Remakes and sequels and genre formula, oh my! February is a great month for releasing exactly what the studios think the people will pay to see and this week's release schedule is a textbook example of this development by marketing focus group strategy. Oh well, doesn't mean Gothamist is ready to give up on moviegoing quite yet. Here's a few suggestions to guide your weekend viewing.
Of the offerings that are new in wide release this week, there's the classic children's book Curious George about the man with the yellow hat and his monkey friend, animated and voiced by Will Ferrell and Drew Barrymore which is sure to capture the fancy of the 4 foot and under set. For the slightly older but still impressionable viewer, the third installment of the escape from death franchise, Final Destination comes out this weekend. We're not sure how many times you can trick the Grim Reaper but those darn kids and an elaborate roller coaster set piece are determined to try.
Have you ever noticed that Harrison Ford often plays rugged and brave family men named Jack? Han Solo's at it again with his favorite moniker in his newest action thriller Firewall with Mr. Jennifer Connelly, Paul Bettany as the high tech bank-robbing bad guy. Even though Gothamist has a soft spot for the star of the Jerk and Dead Men Don't Wear Plaid, we think Steve Martin's The Pink Panther remake with Kevin Kline and Beyoncé Knowles looks dreadful. It should probably be avoided, as should the Jessica Biel romantic drama, London even though that famous blogging comedian Dane Cook is in the cast.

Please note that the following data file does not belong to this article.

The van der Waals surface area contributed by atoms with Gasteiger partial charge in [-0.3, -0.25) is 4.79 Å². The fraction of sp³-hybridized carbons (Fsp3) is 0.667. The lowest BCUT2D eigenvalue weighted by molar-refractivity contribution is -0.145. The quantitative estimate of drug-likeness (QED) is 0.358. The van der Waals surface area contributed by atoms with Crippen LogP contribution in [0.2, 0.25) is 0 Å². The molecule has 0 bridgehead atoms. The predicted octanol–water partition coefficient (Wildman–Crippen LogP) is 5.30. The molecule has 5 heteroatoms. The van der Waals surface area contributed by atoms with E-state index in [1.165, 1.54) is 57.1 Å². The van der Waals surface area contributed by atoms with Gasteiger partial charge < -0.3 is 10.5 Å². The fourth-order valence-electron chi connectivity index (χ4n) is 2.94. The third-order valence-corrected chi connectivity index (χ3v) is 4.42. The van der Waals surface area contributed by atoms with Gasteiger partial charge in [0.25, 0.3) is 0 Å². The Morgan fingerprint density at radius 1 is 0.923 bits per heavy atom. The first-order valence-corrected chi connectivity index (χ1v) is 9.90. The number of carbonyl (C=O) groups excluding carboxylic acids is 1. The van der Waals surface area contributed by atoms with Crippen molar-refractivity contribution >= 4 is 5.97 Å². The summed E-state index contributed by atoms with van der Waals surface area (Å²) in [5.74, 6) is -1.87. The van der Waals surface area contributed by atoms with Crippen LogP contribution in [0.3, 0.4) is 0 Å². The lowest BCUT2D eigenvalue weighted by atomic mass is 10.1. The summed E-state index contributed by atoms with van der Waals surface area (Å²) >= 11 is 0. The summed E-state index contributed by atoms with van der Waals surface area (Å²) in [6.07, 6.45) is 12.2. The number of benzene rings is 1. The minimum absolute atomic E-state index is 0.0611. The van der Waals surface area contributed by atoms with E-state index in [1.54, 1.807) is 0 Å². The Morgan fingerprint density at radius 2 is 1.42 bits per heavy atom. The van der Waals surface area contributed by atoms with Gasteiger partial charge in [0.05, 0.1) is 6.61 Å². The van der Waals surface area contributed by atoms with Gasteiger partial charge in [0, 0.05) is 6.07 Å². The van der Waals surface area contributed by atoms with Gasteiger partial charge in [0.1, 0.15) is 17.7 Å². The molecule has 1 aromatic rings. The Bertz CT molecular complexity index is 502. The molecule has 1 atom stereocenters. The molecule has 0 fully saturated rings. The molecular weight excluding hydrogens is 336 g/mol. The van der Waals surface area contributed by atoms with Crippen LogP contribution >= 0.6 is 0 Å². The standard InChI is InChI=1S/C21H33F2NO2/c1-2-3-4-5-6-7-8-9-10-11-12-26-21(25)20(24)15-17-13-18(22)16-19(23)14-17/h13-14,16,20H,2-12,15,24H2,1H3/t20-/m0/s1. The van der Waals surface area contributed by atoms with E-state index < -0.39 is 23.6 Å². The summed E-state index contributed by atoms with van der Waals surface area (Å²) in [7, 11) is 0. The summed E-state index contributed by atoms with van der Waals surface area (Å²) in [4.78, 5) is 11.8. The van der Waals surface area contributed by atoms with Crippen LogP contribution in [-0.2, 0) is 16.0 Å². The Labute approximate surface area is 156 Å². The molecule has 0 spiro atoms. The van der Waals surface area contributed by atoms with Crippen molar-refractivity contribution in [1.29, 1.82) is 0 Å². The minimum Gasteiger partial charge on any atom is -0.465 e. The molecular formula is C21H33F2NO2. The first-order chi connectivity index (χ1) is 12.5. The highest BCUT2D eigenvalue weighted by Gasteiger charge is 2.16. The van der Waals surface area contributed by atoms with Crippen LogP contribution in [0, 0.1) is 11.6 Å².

As for things on the repertory scene, from the writer and director of The Third Man, Carol Reed and with a script by novelist Graham Greene from his short story "The Basement" The Fallen Idol begins tomorrow at Film Forum. It's a murder mystery with a young boy, a London embassy and a beloved pet snake that Andrew Sarris says "reminds us of the glories of the black-and-white cinema at its peak.” At MoMA as a part of their series of French films which have all won the prestigious Prix Jean Vigo, they'll be screening Jean-Luc Godard's masterpiece À bout de souffle (Breathless) on Saturday and Sunday. If you've never seen Jean Seberg stroll down the street selling newspapers with the rakish Jean-Paul Belmondo, consider that your official charge for the weekend. As we near Valentine's Day, it's nice to be reminded by classic cinema that at least your man isn't a petty thief on the lam with a Humphrey Bogart fetish.
This week's Gothamist pick is the Jonathan Demme directed concert film, Neil Young: Heart of Gold. Filmed at the historic Ryman Theater in Nashville over two performances in August, Young performed with many of his old friends like Emmylou Harris and Ben Keith as well as his wife Pegi, shortly after recovering from surgery on a brain aneurism. According to David Denby in The New Yorker, "Nothing in this movie is aggressively sold; nothing in it is intended to change your life. The attitude is Take it or leave it—this is what Neil Young is. One might call Neil Young: Heart of Gold soothing, even becalmed, but mellowness and ripeness, when they exist at this high level of craft, should have their season, too." Sounds like a strong recommendation for a film about an iconic musician and well worth your $10.75.
Production Still from Breathless with Jean Seberg and Jean-Paul Belmondo